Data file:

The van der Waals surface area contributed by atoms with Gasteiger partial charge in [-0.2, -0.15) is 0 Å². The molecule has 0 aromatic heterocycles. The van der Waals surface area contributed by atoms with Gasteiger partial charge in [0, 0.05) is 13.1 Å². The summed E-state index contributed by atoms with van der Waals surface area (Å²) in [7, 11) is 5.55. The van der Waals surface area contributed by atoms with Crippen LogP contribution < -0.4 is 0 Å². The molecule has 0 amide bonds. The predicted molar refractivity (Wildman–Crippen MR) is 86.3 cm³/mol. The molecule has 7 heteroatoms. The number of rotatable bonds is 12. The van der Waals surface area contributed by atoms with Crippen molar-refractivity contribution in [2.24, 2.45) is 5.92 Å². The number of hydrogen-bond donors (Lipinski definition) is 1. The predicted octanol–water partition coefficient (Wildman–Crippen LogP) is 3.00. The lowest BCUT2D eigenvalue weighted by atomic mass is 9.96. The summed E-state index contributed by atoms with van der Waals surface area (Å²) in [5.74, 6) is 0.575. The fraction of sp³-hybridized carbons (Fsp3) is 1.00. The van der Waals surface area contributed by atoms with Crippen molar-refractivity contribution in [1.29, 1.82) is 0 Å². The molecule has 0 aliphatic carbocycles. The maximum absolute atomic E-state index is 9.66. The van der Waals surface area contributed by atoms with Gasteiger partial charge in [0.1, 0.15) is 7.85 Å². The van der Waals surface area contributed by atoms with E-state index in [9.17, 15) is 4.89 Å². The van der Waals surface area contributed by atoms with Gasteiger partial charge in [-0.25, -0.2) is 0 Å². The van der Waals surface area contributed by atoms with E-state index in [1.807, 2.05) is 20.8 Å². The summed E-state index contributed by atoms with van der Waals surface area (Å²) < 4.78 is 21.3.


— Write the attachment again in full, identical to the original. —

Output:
The van der Waals surface area contributed by atoms with Gasteiger partial charge in [-0.2, -0.15) is 0 Å². The molecule has 0 aromatic heterocycles. The van der Waals surface area contributed by atoms with Gasteiger partial charge in [0, 0.05) is 13.1 Å². The summed E-state index contributed by atoms with van der Waals surface area (Å²) in [7, 11) is 5.55. The van der Waals surface area contributed by atoms with Crippen LogP contribution < -0.4 is 0 Å². The molecule has 0 amide bonds. The predicted molar refractivity (Wildman–Crippen MR) is 86.3 cm³/mol. The molecule has 7 heteroatoms. The number of rotatable bonds is 12. The van der Waals surface area contributed by atoms with Crippen molar-refractivity contribution in [2.24, 2.45) is 5.92 Å². The number of hydrogen-bond donors (Lipinski definition) is 1. The predicted octanol–water partition coefficient (Wildman–Crippen LogP) is 3.00. The lowest BCUT2D eigenvalue weighted by atomic mass is 9.96. The summed E-state index contributed by atoms with van der Waals surface area (Å²) in [5.74, 6) is 0.575. The fraction of sp³-hybridized carbons (Fsp3) is 1.00. The van der Waals surface area contributed by atoms with Crippen molar-refractivity contribution in [1.29, 1.82) is 0 Å². The molecule has 0 aliphatic carbocycles. The maximum absolute atomic E-state index is 9.66. The van der Waals surface area contributed by atoms with Gasteiger partial charge in [0.1, 0.15) is 7.85 Å². The van der Waals surface area contributed by atoms with E-state index in [9.17, 15) is 4.89 Å². The van der Waals surface area contributed by atoms with Gasteiger partial charge in [-0.25, -0.2) is 0 Å². The van der Waals surface area contributed by atoms with E-state index in [1.807, 2.05) is 20.8 Å². The summed E-state index contributed by atoms with van der Waals surface area (Å²) < 4.78 is 21.3.